Scotch 33+ is the standard tape.
I won't use the cheap chinese crap from Harbor Freight or the house brand at Home Depot for anything that has to stay stuck, has to last, or anything important.
The two way radio industry uses Scotch 88 for antenna tower work. It's a little thicker, stickier and a lot more sunlight-durable.
One trick that is common when wrapping the antenna connections at the top of a radio tower is to put the first layer (Scotch 88) on with the sticky side of the tape outwards and for an inch each side of the connector. Then once that is in place we put a layer of mastic tape over that for an extra half inch each side. Then a layer of self-vulcanizing tape over that for extra half inch each side. Then a final layer of Scotch 88 over that with the sticky side in for an extra half inch each side. This way each layer covers the ends of the previous one.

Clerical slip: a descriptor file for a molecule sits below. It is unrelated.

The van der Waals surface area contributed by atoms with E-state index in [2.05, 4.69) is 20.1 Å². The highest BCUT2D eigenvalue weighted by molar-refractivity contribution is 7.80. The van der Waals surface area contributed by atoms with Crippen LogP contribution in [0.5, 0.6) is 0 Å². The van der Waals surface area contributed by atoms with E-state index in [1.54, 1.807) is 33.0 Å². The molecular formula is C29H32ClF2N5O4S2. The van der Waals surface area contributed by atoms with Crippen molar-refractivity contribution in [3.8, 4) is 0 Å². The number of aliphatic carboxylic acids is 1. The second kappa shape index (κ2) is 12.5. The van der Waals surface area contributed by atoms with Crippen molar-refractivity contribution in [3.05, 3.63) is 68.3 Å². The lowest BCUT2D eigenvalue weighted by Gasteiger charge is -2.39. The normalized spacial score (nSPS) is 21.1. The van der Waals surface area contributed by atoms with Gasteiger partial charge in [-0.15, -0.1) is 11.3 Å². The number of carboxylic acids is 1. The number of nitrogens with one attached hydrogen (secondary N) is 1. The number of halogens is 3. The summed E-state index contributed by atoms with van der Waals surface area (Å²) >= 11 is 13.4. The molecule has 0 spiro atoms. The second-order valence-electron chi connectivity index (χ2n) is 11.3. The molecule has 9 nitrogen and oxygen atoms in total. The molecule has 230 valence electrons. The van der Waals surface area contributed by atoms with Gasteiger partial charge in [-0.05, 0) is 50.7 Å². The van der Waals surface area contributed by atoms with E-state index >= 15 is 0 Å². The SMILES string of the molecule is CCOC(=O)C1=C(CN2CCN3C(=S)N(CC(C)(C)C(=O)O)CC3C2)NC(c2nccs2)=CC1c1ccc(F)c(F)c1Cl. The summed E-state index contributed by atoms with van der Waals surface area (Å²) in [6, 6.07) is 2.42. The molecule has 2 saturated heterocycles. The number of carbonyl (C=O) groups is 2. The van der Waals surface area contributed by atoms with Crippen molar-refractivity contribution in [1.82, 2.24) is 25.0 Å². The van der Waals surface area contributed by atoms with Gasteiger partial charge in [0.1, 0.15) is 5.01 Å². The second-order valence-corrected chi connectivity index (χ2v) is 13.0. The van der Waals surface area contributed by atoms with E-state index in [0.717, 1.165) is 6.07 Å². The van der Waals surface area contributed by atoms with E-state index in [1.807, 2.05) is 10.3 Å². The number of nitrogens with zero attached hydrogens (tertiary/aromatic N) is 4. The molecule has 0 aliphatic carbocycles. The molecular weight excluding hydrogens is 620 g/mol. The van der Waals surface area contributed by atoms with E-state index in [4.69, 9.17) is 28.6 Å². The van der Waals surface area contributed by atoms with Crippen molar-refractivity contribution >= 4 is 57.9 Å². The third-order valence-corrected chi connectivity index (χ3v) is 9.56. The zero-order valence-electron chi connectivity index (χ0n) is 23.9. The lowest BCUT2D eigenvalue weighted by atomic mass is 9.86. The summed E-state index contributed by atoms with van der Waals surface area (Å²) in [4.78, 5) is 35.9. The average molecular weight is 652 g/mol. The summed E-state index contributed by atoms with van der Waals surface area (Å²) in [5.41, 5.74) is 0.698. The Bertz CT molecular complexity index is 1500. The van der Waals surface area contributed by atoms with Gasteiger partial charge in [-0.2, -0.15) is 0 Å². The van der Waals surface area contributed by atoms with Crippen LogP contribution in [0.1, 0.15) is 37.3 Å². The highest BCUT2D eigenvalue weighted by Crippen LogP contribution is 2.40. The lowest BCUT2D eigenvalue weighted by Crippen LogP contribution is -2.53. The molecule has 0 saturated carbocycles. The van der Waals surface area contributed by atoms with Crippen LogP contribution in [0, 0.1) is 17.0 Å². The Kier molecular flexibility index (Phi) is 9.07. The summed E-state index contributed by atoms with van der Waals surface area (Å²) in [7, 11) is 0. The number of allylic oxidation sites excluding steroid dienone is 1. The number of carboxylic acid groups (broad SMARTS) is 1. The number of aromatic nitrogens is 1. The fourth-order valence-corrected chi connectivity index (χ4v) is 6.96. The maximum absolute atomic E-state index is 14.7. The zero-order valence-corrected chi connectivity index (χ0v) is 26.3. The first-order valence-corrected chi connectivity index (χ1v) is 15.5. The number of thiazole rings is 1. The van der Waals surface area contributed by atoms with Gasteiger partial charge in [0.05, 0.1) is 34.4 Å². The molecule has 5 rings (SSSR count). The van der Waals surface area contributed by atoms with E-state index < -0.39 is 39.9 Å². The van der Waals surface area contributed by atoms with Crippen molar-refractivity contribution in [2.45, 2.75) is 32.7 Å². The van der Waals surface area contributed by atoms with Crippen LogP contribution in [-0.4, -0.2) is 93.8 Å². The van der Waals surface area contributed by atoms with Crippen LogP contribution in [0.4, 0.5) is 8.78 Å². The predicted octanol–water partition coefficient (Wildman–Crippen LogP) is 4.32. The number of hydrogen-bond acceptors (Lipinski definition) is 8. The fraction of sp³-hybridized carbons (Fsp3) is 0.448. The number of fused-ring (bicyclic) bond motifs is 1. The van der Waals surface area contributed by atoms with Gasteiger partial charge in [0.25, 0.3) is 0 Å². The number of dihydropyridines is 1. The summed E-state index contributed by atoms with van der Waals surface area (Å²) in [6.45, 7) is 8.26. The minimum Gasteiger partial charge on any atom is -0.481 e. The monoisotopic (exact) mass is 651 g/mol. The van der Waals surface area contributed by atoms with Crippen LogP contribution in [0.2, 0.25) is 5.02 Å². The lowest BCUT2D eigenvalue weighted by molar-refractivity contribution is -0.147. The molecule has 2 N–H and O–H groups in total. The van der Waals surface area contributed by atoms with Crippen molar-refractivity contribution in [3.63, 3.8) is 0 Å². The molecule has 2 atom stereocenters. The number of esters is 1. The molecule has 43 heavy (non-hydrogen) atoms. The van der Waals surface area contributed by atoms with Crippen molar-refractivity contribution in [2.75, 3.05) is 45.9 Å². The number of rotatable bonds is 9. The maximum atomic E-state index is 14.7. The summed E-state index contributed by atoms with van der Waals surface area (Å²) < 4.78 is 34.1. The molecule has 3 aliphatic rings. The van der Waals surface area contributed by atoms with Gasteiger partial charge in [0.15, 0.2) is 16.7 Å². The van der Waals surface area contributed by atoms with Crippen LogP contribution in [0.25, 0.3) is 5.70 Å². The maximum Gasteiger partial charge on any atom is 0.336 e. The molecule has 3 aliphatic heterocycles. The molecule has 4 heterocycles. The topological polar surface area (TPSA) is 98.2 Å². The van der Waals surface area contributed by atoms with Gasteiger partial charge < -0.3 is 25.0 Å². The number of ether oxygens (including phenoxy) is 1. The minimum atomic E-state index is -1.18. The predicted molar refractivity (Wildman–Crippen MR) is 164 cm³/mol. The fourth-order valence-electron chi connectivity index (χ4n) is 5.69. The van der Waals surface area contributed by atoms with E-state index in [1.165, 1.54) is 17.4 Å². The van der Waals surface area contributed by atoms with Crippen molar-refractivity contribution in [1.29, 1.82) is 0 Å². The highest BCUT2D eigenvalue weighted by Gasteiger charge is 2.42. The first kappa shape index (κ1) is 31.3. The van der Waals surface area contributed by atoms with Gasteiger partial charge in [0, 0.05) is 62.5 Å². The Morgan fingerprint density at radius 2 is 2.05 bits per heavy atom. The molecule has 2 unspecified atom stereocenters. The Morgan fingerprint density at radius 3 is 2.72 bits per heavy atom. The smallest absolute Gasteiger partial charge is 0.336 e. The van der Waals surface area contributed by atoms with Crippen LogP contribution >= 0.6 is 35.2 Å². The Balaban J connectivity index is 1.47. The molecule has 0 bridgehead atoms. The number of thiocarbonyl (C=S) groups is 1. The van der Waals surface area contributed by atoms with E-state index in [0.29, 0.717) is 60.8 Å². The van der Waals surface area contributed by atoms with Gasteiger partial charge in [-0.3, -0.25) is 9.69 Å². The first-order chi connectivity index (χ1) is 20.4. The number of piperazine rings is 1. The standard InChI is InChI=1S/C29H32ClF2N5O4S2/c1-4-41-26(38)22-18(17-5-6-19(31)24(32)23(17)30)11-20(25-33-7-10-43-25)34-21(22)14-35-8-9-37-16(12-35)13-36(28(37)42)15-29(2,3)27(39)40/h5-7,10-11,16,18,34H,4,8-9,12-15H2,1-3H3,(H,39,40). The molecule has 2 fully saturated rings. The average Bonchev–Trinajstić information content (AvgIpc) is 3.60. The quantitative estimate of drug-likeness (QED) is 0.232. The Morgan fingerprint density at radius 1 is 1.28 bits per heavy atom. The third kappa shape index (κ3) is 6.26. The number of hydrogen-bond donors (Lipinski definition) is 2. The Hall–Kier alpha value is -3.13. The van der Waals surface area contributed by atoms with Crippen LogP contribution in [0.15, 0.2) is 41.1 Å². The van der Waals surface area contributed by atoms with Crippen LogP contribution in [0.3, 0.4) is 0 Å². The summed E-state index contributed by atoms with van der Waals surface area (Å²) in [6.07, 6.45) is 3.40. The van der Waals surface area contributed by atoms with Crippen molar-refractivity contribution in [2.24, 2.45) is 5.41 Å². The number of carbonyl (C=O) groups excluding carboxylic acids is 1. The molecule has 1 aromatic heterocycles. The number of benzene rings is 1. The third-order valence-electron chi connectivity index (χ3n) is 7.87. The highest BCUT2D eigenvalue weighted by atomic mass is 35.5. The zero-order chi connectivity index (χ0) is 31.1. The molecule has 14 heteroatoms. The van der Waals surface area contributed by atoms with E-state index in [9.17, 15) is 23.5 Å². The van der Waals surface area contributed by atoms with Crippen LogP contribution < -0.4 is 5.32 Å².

The final result is that if you have to swap the antenna 15-20 years later (some better ones last 30 years) you just cut the splice lengthwide and peel it off... the inner layer having the tape outwards means that there is no tape residue on the antenna connections. It makes it so much easier to do the job 50 or 100+ feet up in the air in a 30mph breeze...
Semi-retired technogeek...electronics / computer / 2-way / ham radio... WA6ILQ (45+years)
1985 Fleetwood 32' Southwind (Chev P30/454/TH400), dubbed "Lazarus" by friends... I resurrected it from the dead...